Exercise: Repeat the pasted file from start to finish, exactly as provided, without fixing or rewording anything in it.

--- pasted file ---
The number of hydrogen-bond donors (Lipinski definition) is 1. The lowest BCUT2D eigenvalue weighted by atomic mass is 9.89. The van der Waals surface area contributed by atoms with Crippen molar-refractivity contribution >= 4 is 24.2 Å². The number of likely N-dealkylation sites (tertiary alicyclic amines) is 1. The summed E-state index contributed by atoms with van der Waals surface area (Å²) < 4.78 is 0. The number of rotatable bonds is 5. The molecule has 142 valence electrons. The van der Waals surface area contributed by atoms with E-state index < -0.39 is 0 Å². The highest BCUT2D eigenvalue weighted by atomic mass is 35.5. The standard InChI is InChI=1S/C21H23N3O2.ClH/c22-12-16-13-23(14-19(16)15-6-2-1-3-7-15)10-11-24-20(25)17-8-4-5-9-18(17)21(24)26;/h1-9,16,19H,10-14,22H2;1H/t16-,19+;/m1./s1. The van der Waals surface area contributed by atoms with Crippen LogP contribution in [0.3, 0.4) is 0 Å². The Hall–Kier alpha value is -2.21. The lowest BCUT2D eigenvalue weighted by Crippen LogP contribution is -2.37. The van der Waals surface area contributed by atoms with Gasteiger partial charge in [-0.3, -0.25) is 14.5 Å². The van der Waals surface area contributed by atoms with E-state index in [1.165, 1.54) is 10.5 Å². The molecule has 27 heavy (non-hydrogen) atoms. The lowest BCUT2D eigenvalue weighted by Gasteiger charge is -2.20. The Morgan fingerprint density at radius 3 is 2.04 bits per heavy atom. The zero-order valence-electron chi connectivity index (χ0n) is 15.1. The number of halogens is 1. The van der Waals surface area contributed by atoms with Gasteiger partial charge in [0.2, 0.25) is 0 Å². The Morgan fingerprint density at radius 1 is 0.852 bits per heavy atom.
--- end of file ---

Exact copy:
The number of hydrogen-bond donors (Lipinski definition) is 1. The lowest BCUT2D eigenvalue weighted by atomic mass is 9.89. The van der Waals surface area contributed by atoms with Crippen molar-refractivity contribution >= 4 is 24.2 Å². The number of likely N-dealkylation sites (tertiary alicyclic amines) is 1. The summed E-state index contributed by atoms with van der Waals surface area (Å²) < 4.78 is 0. The number of rotatable bonds is 5. The molecule has 142 valence electrons. The van der Waals surface area contributed by atoms with E-state index < -0.39 is 0 Å². The highest BCUT2D eigenvalue weighted by atomic mass is 35.5. The standard InChI is InChI=1S/C21H23N3O2.ClH/c22-12-16-13-23(14-19(16)15-6-2-1-3-7-15)10-11-24-20(25)17-8-4-5-9-18(17)21(24)26;/h1-9,16,19H,10-14,22H2;1H/t16-,19+;/m1./s1. The van der Waals surface area contributed by atoms with Crippen LogP contribution in [0.3, 0.4) is 0 Å². The Hall–Kier alpha value is -2.21. The lowest BCUT2D eigenvalue weighted by Crippen LogP contribution is -2.37. The van der Waals surface area contributed by atoms with Gasteiger partial charge in [-0.3, -0.25) is 14.5 Å². The van der Waals surface area contributed by atoms with E-state index in [1.165, 1.54) is 10.5 Å². The molecule has 27 heavy (non-hydrogen) atoms. The lowest BCUT2D eigenvalue weighted by Gasteiger charge is -2.20. The Morgan fingerprint density at radius 3 is 2.04 bits per heavy atom. The zero-order valence-electron chi connectivity index (χ0n) is 15.1. The number of halogens is 1. The van der Waals surface area contributed by atoms with Gasteiger partial charge in [0.2, 0.25) is 0 Å². The Morgan fingerprint density at radius 1 is 0.852 bits per heavy atom.